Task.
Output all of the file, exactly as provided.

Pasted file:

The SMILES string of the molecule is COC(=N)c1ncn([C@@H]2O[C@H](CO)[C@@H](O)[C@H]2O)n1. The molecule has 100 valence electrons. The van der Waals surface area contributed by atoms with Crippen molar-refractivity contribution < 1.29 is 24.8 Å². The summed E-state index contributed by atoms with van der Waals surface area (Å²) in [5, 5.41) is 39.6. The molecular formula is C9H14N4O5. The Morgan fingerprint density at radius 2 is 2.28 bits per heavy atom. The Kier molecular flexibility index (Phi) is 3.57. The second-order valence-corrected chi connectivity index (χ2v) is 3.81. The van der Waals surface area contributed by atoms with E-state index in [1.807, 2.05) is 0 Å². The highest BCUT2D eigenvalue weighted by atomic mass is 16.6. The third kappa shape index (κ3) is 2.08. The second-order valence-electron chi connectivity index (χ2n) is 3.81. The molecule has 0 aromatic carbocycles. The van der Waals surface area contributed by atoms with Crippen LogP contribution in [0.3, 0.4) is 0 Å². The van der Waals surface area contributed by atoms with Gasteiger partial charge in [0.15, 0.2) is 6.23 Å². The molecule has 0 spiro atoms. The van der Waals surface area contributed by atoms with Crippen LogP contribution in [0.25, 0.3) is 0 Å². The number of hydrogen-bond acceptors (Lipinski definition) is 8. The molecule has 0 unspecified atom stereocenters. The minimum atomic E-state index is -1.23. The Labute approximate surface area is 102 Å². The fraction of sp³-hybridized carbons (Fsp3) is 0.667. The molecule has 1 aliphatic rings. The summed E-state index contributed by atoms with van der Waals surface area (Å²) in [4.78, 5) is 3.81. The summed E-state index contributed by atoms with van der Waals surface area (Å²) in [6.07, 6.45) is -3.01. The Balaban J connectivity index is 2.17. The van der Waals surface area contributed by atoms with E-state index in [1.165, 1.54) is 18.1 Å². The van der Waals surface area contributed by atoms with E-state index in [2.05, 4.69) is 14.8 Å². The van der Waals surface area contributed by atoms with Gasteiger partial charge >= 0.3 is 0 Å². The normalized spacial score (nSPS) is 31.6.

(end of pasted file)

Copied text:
The SMILES string of the molecule is COC(=N)c1ncn([C@@H]2O[C@H](CO)[C@@H](O)[C@H]2O)n1. The molecule has 100 valence electrons. The van der Waals surface area contributed by atoms with Crippen molar-refractivity contribution < 1.29 is 24.8 Å². The summed E-state index contributed by atoms with van der Waals surface area (Å²) in [5, 5.41) is 39.6. The molecular formula is C9H14N4O5. The Morgan fingerprint density at radius 2 is 2.28 bits per heavy atom. The Kier molecular flexibility index (Phi) is 3.57. The second-order valence-corrected chi connectivity index (χ2v) is 3.81. The van der Waals surface area contributed by atoms with E-state index in [1.807, 2.05) is 0 Å². The highest BCUT2D eigenvalue weighted by atomic mass is 16.6. The third kappa shape index (κ3) is 2.08. The second-order valence-electron chi connectivity index (χ2n) is 3.81. The molecule has 0 aromatic carbocycles. The van der Waals surface area contributed by atoms with Crippen LogP contribution in [0.3, 0.4) is 0 Å². The van der Waals surface area contributed by atoms with Gasteiger partial charge in [0.15, 0.2) is 6.23 Å². The molecule has 0 spiro atoms. The van der Waals surface area contributed by atoms with Crippen LogP contribution in [0.25, 0.3) is 0 Å². The number of hydrogen-bond acceptors (Lipinski definition) is 8. The molecule has 0 unspecified atom stereocenters. The minimum atomic E-state index is -1.23. The Labute approximate surface area is 102 Å². The fraction of sp³-hybridized carbons (Fsp3) is 0.667. The molecule has 1 aliphatic rings. The summed E-state index contributed by atoms with van der Waals surface area (Å²) in [4.78, 5) is 3.81. The summed E-state index contributed by atoms with van der Waals surface area (Å²) in [6.07, 6.45) is -3.01. The Balaban J connectivity index is 2.17. The van der Waals surface area contributed by atoms with E-state index in [1.165, 1.54) is 18.1 Å². The van der Waals surface area contributed by atoms with E-state index in [2.05, 4.69) is 14.8 Å². The van der Waals surface area contributed by atoms with Gasteiger partial charge >= 0.3 is 0 Å². The normalized spacial score (nSPS) is 31.6.